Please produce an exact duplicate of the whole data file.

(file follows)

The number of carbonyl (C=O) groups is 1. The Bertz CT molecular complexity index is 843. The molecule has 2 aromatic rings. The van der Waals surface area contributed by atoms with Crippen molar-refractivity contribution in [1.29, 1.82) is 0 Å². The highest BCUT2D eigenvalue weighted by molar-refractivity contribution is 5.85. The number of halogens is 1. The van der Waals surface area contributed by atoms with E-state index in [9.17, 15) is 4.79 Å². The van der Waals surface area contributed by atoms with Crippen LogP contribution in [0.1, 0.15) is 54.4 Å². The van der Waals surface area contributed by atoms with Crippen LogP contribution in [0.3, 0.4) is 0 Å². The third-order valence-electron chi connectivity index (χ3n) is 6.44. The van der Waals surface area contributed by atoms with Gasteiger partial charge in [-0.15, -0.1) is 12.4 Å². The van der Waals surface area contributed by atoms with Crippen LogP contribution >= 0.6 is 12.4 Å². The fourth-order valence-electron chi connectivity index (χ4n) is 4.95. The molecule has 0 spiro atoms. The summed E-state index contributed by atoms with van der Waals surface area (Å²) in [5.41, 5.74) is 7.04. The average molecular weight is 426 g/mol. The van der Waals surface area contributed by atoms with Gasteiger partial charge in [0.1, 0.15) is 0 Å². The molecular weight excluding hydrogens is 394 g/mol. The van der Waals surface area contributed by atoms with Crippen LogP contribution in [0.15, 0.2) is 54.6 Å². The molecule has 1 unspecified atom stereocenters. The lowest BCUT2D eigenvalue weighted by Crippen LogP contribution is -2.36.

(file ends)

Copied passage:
The number of carbonyl (C=O) groups is 1. The Bertz CT molecular complexity index is 843. The molecule has 2 aromatic rings. The van der Waals surface area contributed by atoms with Crippen molar-refractivity contribution in [1.29, 1.82) is 0 Å². The highest BCUT2D eigenvalue weighted by molar-refractivity contribution is 5.85. The number of halogens is 1. The van der Waals surface area contributed by atoms with E-state index in [9.17, 15) is 4.79 Å². The van der Waals surface area contributed by atoms with Crippen LogP contribution in [0.1, 0.15) is 54.4 Å². The van der Waals surface area contributed by atoms with Crippen LogP contribution in [0.3, 0.4) is 0 Å². The third-order valence-electron chi connectivity index (χ3n) is 6.44. The van der Waals surface area contributed by atoms with Gasteiger partial charge in [-0.15, -0.1) is 12.4 Å². The van der Waals surface area contributed by atoms with Crippen LogP contribution >= 0.6 is 12.4 Å². The fourth-order valence-electron chi connectivity index (χ4n) is 4.95. The molecule has 0 spiro atoms. The summed E-state index contributed by atoms with van der Waals surface area (Å²) in [5.41, 5.74) is 7.04. The average molecular weight is 426 g/mol. The van der Waals surface area contributed by atoms with Gasteiger partial charge in [0.1, 0.15) is 0 Å². The molecular weight excluding hydrogens is 394 g/mol. The van der Waals surface area contributed by atoms with Crippen LogP contribution in [0.15, 0.2) is 54.6 Å². The molecule has 1 unspecified atom stereocenters. The lowest BCUT2D eigenvalue weighted by Crippen LogP contribution is -2.36.